Rail operator Lineas, Europe’s largest private freight operator headquartered in Belgium, lacks funds. Without an additional injection of at least 50 million euros, bankruptcy is looming for the company, of which the Belgian government is a shareholder, so write business newspapers De Tijd and L’Echo.
Belgian federal Mobility Minister Georges Gilkinet (Ecolo) wants the government to intervene. “Letting the company go bankrupt is not an option. Otherwise, the port of Antwerp risks falling flat,” he says.
Lineas started looking for 100 million euros of fresh capital late last year. In spring, the loss-making former freight subsidiary of NMBS/SNCB already received 20 million euros from its two shareholders, French investment funds Argos Witty and SFPIM, the federal government’s investment fund.
In spring 2022, Lineas also appointed Bernard Gustin as its new CEO. Geert Pauwels resigned because of poor financial performance, partly caused by the coronavirus pandemic and floods in Wallonia.
Yet the rail freight company has cash-flow problems again, writes De Tijd/L’Echo. Hence, the dossier lands on the government table on Friday.
Debt of almost €300 million
For Gilkinet, rail freight transport is a crucial link in the modal shift and an essential lever in Belgium’s goal to double the volume of rail freight transport by 2030. But the government is reluctant to jump over the breach with money again.
Lineas, a company with 2 100 employees, has struggled with red figures for years. Last year, it suffered a net loss of 100 million euros on a turnover of 443 million euros, with debts of 290 million euros.
Less freight transport
Letting Lineas go bankrupt is not an option because it forms a crucial link in freight transport from the port of Antwerp, for which there is no alternative in the short term. However, the question remains whether a new capital injection from the government would violate European state aid rules.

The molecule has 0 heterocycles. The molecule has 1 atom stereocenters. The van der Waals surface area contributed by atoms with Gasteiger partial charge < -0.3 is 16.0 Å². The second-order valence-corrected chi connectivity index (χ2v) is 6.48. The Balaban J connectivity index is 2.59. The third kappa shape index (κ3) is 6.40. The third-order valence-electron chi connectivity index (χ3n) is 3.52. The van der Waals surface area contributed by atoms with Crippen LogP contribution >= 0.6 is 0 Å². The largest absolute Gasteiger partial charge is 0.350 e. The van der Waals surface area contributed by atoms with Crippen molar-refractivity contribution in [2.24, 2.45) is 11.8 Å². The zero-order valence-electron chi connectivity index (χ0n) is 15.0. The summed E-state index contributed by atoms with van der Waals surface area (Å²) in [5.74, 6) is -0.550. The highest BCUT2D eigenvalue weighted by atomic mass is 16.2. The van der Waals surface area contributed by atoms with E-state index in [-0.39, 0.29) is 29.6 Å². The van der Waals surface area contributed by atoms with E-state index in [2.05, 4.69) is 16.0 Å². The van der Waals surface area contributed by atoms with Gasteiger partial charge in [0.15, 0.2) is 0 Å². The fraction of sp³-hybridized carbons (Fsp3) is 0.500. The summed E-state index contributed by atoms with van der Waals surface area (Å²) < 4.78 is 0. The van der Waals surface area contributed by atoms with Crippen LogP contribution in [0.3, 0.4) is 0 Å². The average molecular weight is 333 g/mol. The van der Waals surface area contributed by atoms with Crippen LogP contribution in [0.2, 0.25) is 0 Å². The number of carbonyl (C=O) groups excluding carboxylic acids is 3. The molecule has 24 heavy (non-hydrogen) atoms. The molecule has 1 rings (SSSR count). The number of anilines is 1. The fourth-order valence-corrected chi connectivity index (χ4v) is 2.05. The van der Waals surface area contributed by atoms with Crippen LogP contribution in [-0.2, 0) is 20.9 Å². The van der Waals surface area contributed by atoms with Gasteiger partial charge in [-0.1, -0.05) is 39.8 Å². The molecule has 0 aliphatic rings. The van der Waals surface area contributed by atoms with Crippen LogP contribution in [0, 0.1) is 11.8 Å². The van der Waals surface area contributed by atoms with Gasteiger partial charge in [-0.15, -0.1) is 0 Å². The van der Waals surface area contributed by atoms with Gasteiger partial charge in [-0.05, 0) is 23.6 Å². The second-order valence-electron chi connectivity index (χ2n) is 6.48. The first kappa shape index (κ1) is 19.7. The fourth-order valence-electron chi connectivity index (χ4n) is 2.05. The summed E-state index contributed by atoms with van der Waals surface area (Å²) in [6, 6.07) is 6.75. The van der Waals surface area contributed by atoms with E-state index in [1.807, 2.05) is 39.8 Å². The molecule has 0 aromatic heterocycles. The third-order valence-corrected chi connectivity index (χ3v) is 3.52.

Rail freight transport in Belgium fell by 7,5% last year, compared to 2021. At almost 58,3 million tons, freight transport landed at its lowest level in six years.
Road support more subsidized
According to Paul Hegge, representative of the Belgian Rail Freight Forum, which unites rail freight operators, the drop came because of the removal of federal support for dispersed transport – bringing together goods from different companies to form one cargo train.
About 4 million euros of support from the Flemish government and the ports for freight shuttle trains between the ports were also stopped. Both led to scrapped trains, higher costs for operators, and higher prices for companies, which meant they had no incentive to opt for trains.
Moreover, freight transport by rail became relatively more expensive than by road as electricity prices rose faster than diesel prices. The industry has been arguing for a level playing field with road transport, which they say is much more subsidized. In recent years, for example, Belgium gave almost 3 billion euros in subsidies to companies that fill up with diesel here.
A dozen rail freight operators operate in Belgium, with Lineas thus being the most significant player (plus minus 58% market share).